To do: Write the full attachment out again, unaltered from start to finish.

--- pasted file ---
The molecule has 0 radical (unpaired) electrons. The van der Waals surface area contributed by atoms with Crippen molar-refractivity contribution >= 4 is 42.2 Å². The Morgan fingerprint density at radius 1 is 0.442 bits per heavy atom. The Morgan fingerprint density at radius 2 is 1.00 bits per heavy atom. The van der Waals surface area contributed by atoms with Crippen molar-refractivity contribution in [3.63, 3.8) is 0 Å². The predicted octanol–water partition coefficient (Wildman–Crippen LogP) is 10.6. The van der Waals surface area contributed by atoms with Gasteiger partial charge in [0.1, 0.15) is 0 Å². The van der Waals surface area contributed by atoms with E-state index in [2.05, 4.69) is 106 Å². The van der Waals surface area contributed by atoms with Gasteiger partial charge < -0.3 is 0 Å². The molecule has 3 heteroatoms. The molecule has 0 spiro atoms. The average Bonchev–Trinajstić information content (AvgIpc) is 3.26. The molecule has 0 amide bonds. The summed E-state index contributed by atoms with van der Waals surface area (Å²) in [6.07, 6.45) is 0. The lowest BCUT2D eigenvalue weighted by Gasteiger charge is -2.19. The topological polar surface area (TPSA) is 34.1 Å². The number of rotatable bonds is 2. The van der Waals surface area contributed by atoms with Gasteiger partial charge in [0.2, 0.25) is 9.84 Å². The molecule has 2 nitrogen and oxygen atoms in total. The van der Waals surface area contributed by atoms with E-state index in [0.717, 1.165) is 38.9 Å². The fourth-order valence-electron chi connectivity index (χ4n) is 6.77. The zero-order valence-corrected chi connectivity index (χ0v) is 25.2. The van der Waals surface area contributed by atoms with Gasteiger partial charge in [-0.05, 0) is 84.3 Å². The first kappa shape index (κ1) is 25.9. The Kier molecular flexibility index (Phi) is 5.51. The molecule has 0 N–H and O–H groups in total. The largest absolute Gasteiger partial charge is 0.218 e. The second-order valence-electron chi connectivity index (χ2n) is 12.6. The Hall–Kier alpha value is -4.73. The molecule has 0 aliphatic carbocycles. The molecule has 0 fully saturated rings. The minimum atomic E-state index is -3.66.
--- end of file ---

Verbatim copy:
The molecule has 0 radical (unpaired) electrons. The van der Waals surface area contributed by atoms with Crippen molar-refractivity contribution >= 4 is 42.2 Å². The Morgan fingerprint density at radius 1 is 0.442 bits per heavy atom. The Morgan fingerprint density at radius 2 is 1.00 bits per heavy atom. The van der Waals surface area contributed by atoms with Crippen molar-refractivity contribution in [3.63, 3.8) is 0 Å². The predicted octanol–water partition coefficient (Wildman–Crippen LogP) is 10.6. The van der Waals surface area contributed by atoms with Gasteiger partial charge in [0.1, 0.15) is 0 Å². The van der Waals surface area contributed by atoms with E-state index in [2.05, 4.69) is 106 Å². The van der Waals surface area contributed by atoms with Gasteiger partial charge < -0.3 is 0 Å². The molecule has 3 heteroatoms. The molecule has 0 spiro atoms. The average Bonchev–Trinajstić information content (AvgIpc) is 3.26. The molecule has 0 amide bonds. The summed E-state index contributed by atoms with van der Waals surface area (Å²) in [6.07, 6.45) is 0. The lowest BCUT2D eigenvalue weighted by Gasteiger charge is -2.19. The topological polar surface area (TPSA) is 34.1 Å². The number of rotatable bonds is 2. The van der Waals surface area contributed by atoms with Gasteiger partial charge in [0.2, 0.25) is 9.84 Å². The molecule has 2 nitrogen and oxygen atoms in total. The van der Waals surface area contributed by atoms with E-state index in [0.717, 1.165) is 38.9 Å². The fourth-order valence-electron chi connectivity index (χ4n) is 6.77. The zero-order valence-corrected chi connectivity index (χ0v) is 25.2. The van der Waals surface area contributed by atoms with Gasteiger partial charge in [-0.05, 0) is 84.3 Å². The first kappa shape index (κ1) is 25.9. The Kier molecular flexibility index (Phi) is 5.51. The molecule has 0 N–H and O–H groups in total. The largest absolute Gasteiger partial charge is 0.218 e. The second-order valence-electron chi connectivity index (χ2n) is 12.6. The Hall–Kier alpha value is -4.73. The molecule has 0 aliphatic carbocycles. The molecule has 0 fully saturated rings. The minimum atomic E-state index is -3.66.